Designing mental health services with Public Policy Lab and Snook
The World Health Organisation predicts that depression will be the leading cause of disease burden by 2030. Today, mental health problems already exact a greater toll than tuberculosis, cancer, or heart disease.
The world is standing up to take on the challenge of designing products and services that address the growing awareness of mental wellbeing. There has been an explosion of mental health and wellbeing apps launched across the globe in the past few years that are now being endorsed by health providers — both public and private. Additionally, we know there is an increase in spend, for example the UK Clinical Commissioning Groups (CCGs) are up 6.3% in the last year on tackling the mental health crisis.
Snook is hooking up with Public Policy Lab to map design patterns for designing mental health services. Here’s why we are doing it and how you can help.
Last year I wrote about the potential to review the landscape of research, design, and live services to identify common insights, user needs, and design principles on what exists today. Ultimately, I was seeking to find out if we could pool knowledge across organisations and find a way to document common patterns, both positive and negative, that could help people build new tools. Furthermore they can help with updating existing service infrastructure to better meet user needs in the mental health space.
I was over the moon when Snook received a call from my friends at Public Policy Lab. We decided to take the plunge and run a ‘design pattern for mental health’ workshop in New York on the 25th and 26th of April.
At Snook we’ve worked on mental health services like Aye Mind for young people in Glasgow, and undertaken research on mental health and employment for the Department of Health. Public Policy Lab have been working on tools for mental health, built from insights from reviewing the NYC Well Mental Health service for the Mental Health Association of NYC and the New York City Department of Health and Mental Hygiene. Both of us have found common insights and design patterns that are shared across our projects, and we have decided to work together to publish this.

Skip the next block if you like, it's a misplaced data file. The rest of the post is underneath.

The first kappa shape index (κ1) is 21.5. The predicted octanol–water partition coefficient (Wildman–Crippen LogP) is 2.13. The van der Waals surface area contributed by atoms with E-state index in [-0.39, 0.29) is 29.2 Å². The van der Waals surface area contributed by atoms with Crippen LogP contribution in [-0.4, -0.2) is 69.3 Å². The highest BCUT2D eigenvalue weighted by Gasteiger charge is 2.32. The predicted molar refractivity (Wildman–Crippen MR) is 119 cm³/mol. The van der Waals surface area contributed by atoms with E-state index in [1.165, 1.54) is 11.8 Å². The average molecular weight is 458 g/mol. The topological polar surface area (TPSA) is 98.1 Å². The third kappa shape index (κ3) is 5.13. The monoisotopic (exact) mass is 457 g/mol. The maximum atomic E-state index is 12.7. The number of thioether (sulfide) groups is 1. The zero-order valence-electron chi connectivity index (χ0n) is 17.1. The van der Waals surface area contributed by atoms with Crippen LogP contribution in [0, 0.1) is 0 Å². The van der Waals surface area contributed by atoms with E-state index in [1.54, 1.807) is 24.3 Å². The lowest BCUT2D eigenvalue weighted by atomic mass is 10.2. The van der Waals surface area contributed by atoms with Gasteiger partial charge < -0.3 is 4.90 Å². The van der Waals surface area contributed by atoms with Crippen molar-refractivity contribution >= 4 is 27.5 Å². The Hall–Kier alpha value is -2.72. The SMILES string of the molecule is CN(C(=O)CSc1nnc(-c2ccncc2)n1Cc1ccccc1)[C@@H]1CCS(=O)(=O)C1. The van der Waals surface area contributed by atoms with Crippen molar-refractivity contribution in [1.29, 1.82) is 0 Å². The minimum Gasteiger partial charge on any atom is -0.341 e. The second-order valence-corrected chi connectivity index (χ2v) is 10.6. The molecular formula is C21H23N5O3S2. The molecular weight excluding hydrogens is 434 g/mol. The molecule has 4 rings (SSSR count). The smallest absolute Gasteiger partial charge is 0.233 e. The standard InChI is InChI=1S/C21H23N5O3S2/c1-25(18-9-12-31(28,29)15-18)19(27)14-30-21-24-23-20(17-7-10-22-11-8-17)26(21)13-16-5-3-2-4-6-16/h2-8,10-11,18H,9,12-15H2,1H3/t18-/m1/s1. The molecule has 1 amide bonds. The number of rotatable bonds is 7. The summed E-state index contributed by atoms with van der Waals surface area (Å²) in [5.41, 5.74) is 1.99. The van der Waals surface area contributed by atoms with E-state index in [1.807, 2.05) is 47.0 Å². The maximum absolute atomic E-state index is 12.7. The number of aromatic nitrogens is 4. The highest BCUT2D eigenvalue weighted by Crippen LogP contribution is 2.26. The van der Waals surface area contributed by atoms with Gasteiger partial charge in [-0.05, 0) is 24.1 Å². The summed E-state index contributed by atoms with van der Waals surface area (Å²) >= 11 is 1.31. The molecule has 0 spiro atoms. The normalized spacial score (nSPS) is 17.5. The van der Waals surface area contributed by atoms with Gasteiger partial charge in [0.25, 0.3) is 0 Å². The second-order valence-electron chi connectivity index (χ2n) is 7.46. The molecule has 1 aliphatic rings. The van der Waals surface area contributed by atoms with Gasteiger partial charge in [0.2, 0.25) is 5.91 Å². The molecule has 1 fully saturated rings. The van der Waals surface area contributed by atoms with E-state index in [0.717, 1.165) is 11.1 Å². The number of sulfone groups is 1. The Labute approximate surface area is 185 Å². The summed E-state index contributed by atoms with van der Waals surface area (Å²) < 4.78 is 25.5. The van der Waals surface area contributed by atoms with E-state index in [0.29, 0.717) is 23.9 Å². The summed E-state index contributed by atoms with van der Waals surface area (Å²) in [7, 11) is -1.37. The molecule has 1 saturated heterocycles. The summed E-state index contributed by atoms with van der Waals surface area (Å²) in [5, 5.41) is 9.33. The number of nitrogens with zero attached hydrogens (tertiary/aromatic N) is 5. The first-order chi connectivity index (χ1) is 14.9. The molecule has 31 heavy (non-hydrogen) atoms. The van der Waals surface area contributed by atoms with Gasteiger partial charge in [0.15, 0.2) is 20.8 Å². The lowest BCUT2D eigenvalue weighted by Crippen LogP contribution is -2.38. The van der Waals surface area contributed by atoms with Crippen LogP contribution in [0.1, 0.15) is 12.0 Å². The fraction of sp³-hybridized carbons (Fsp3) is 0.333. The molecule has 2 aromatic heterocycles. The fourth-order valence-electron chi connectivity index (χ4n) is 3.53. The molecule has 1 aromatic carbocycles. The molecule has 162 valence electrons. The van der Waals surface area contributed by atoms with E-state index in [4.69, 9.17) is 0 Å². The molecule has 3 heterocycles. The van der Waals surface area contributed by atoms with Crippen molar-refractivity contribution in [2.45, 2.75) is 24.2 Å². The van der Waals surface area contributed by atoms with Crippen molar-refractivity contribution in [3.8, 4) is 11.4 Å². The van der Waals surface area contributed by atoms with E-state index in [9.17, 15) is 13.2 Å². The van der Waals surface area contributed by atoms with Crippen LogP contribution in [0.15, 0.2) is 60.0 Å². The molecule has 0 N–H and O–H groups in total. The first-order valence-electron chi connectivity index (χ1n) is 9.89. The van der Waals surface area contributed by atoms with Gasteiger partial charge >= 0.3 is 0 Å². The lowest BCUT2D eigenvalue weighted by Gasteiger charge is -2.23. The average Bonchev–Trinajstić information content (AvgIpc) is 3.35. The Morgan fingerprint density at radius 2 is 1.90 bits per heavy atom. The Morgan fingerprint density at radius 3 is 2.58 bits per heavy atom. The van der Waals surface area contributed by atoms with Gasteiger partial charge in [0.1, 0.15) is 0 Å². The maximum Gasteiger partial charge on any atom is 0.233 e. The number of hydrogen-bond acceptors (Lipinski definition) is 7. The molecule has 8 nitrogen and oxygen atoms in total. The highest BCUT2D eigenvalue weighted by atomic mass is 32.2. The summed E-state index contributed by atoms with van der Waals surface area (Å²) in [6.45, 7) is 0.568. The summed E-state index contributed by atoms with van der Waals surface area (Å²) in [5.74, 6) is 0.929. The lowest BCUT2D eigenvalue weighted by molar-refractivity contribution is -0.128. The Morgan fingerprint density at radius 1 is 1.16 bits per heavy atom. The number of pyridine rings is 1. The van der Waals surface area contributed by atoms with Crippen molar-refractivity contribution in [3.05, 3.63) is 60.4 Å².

Our aim is to develop a set of patterns and principles for designing digital mental health products and services. These will support wellbeing and positive mental health. Furthermore part of our work together will be to define what the publishing framework is, and how to open this up more widely, making it as accessible as possible.
What we want to ensure is that the publication of these patterns and needs are useful to anyone building a product or service. Whilst we respect there are large repositories of research in evidence of what works, we want to ensure that this brilliant knowledge is turned into artefacts. We hope that these artefacts will support people to build the right thing — across multi-channel services.
We are, at this stage, considering the following pattern types and framework:
Common patterns of insight, journeys and user needs
We will seek to find common needs across standard journey stages. For example, a diagnosis stage may be common across multiple service experiences with standard needs around how to provide information on a diagnosed condition.
As we know, identified needs across common user journey stages can be used for defining new products or services to meet unmet needs. Furthermore, they can be used for designing services to meet basic needs better.
This may look like:
As someone who is unemployed, I need a tool to build my belief in my abilities and reflect on what I’m good at, so I can confidently undergo interview processes.
We understand there are two types of patterns.
There are existing observable patterns that highlight the state of things, these can be considered as anti-patterns or negative patterns. There are also positive patterns that highlight good delivery practice. Think of these as a pattern a dress maker can use to make a new thing. Therefore, we are intending to concurrently map both positive and negative patterns.
Negative Patterns — what’s bad?
What exists within mental health services that doesn’t work? What, if any, are common patterns that don’t promote positive wellbeing and experience across the user journey? Can we name these patterns? It is somewhat similar to Dark Patterns — observable bad practice.